Pubdate: Wed, 18 May 2016
Source: USA Today (US)
Copyright: 2016 USA TODAY, a division of Gannett Co. Inc
Author: Trevor Hughes


Colorado pot smokers are helping send 25 students to college, the 
first scholarships in the U.S. funded with taxes on legal marijuana.

The awards offered by Pueblo County, in southern Colorado, are the 
latest windfall from legal Colorado marijuana sales that are also 
helping build schools and aid the homeless - and in one county, 
providing 8% raises to municipal workers.

Pueblo County is granting $1,000 each to the students; recipients 
will be announced later this month.

"It's incredible," said Beverly Duran, the executive director of the 
Pueblo Hispanic Education Foundation, which is overseeing the 
scholarships. "Every year we get a nice pool of students ... but we 
can always only award to a small percentage. This for us expands that 
to extraordinary lengths."

Colorado has the country's most mature legal cannabis marketplace. 
Analysts say the state could see $1 billion in sales this year, and 
last year, growers and buyers paid more than $135 million in cannabis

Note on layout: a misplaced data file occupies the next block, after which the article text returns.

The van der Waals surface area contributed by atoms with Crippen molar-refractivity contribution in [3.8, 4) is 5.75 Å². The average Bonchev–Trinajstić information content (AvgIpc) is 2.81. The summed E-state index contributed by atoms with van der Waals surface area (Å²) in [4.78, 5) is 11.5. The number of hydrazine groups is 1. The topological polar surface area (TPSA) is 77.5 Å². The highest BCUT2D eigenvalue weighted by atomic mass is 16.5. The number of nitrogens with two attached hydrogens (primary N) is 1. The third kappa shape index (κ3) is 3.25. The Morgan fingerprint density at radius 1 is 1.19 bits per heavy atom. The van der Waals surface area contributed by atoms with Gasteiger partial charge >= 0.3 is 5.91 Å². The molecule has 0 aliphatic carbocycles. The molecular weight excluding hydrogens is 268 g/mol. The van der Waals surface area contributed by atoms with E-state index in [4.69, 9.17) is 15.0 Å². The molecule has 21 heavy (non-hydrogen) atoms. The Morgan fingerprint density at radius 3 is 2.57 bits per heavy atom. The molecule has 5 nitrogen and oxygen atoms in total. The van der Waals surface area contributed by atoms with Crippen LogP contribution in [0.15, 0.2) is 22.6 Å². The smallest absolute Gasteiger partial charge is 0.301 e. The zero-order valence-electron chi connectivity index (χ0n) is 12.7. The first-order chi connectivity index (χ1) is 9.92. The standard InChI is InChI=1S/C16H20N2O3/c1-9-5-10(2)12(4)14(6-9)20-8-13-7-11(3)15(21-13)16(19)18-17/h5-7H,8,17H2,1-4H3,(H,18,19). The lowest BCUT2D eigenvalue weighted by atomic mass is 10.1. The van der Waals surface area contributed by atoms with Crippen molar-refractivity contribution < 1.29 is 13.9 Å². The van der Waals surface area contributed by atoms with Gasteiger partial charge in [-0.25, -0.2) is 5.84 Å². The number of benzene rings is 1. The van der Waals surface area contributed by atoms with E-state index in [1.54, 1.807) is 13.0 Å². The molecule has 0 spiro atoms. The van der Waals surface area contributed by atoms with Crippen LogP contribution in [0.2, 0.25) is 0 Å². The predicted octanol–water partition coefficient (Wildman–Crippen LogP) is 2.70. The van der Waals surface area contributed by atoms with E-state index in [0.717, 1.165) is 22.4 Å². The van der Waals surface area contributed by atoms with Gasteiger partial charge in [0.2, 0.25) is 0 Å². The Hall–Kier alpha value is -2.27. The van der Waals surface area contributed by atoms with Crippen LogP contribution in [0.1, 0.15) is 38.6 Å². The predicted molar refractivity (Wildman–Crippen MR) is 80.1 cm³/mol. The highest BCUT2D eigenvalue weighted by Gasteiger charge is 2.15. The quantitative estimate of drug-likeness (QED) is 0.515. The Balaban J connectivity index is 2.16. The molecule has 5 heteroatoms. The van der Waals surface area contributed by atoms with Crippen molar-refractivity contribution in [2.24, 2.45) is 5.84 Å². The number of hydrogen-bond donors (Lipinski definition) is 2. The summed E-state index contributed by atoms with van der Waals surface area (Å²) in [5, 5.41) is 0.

taxes and fees. About $35 million is dedicated to school construction 
and upgrades, although cities and counties are also using the money 
to prop up social safety nets, provide drug-addiction counseling and 
increased enforcement to combat underage consumption.

In Aurora, the state's thirdlargest city, marijuana taxes are helping 
improve roads, pay off a municipal recreation center and provide 
direct services for homeless men and women. Aurora has nearly 20 pot 
shops and five grow sites, generating a projected $5.4 million in new 
taxes this year.

Legalization isn't a completely settled issue even within Colorado. 
Pueblo County voters this fall may be asked to ban marijuana stores - 
the same stores generating the scholarship taxes.

Across the country, lawmakers are eyeing Colorado as they consider 
whether to legalize recreational marijuana. Colorado, Alaska, Oregon, 
Washington state and Washington, D.C., have all legalized adult 
recreational use, and 24 states and the District of Columbia permit 
some form of medical use. That's despite the fact that marijuana 
remains an illegal drug and Schedule 1 controlled substance at the 
federal level.
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MAP posted-by: Jay Bergstrom